Linux Foundation puts all its networking eggs in one basket

‘LF Networking Fund' is like the Cloud Native Computing Foundation, but for SDN

By Simon Sharwood, APAC Editor

Posted in Networks, 24th January 2018 08:16 GMT

The Linux Foundation has decided the time is right for one administrative structure to cover all of its networking efforts, so has created the “LF Networking Fund ” to oversee them all.

While the Fund is mostly a governance effort, the Foundation has decided to implement it because software-defined networking (SDN) is growing like a weed and is expected to accelerate further as 5G and cloud make it more useful. Participants in SDN projects have already told the Foundation they worry about overlap and interoperability, while end-users are asking for consistency between projects.

The Foundation’s therefore stepped into to make sure that different efforts play nice, with ONAP, OPNFV, OpenDaylight,, SNAS and the first six projects in the new structure.

The Fund is modelled on efforts like the Cloud Native Computing Foundation, which brings together different open source technologies in the cause of better application development for the cloud. The Fund’s given itself the goal of “increased community collaboration focused on building a shared technical investment (without risk of fragmentation), while also providing space for inter-project architectural dependencies to flourish (e.g., multi-VIM collaboration, VNF onboarding, etc.). “

“In addition, LFN enhances operational efficiency among existing communities by enabling projects to share development and deployment best practices and resources such as test infrastructure, and to collaborate on everything from architectural integration to industry event participation.”

The Fund uses the familiar structure of offering vendors differing levels of membership, with more expensive levels offering seats on different committees that steer projects covered by the Fund.

Linus Torvalds' lifestyle tips for hackers: Be like me, work in a bathrobe, no showers before noon


One company that’s signed up is Australia’s Aptira, whose head founder and CEO Tristan Goode told told The Register he thinks the Fund is a good idea. “We are hoping to avoid some of the issues that hit OpenStack in the early days,” he said.

“OpenStack tried to be all things to all people, but ended up being pulled in different directions because of different vendor and vertical interests,” he said. Goode also saw different OpenStack projects applied different syntax to commands that did the same thing. He therefore hopes the new fun will see SDN projects able to evolve in parallel, but without making life hard for users.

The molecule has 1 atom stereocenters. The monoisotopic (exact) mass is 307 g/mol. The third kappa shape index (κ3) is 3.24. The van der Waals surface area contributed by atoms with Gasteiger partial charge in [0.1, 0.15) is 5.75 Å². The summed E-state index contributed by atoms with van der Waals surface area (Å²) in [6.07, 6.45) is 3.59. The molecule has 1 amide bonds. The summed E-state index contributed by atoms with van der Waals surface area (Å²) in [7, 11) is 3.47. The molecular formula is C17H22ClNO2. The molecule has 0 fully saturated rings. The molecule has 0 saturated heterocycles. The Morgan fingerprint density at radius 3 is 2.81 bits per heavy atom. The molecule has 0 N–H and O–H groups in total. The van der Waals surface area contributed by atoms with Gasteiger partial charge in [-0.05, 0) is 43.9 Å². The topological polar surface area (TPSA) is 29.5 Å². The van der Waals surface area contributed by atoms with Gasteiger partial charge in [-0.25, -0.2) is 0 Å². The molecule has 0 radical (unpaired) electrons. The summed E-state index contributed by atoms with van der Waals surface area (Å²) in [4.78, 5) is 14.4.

The other members, detailed in a launch post, are a who’s who of networking and enterprise IT. The Project hopes that March’s Open Networking Summit North America gives it a chance to show off what it can achieve. ®

Sign up to our NewsletterGet IT in your inbox daily

1 Comment

More from The Register

SUSE bakes a Raspberry Pi-powered GNU/Linux Enterprise Server

Industry can have a slice of steaming supported stability ... if it can afford to pay

Penguins in a sandbox: Google nudges Linux apps toward Chrome OS

While keeping things safe

Google buffs Chrome Enterprise with new tub of PartnerShine™

Face it, you're not going to adopt ChromeOS without integrating stuff you already run

Intel chip flaw: Math unit may spill crypto secrets to apps – modern Linux, Windows, BSDs immune

Updated Malware on Cores, Xeons may lift computations, mitigations in place or coming

Red Hat opens its ARMs to Enterprise Linux... er, wait, perhaps it's the other way round

RHEL now ready for power-efficient server-grade chips

Google slaps a suit on beefed up Chrome OS, offers Enterprise version for business

Getting a bit crowded in here, isn't it, Microsoft?

Google's not-Linux OS documentation cracks box open at last

'The Book', a first-draft programmer's Fuchsia how-to

Linux laptop-flinger says bye-bye to buggy Intel Management Engine

Says 'disabling' the ME will reduce future vulnerabilities

Wintel part deux? Microsoft Azure first for Intel Clear Linux

Stateless Linux data center released into the wilds

Ubuntu 17.10 pulled: Linux OS knackers laptop BIOSes, Intel kernel driver fingered

Updated Free as in thank God I'm not paying for this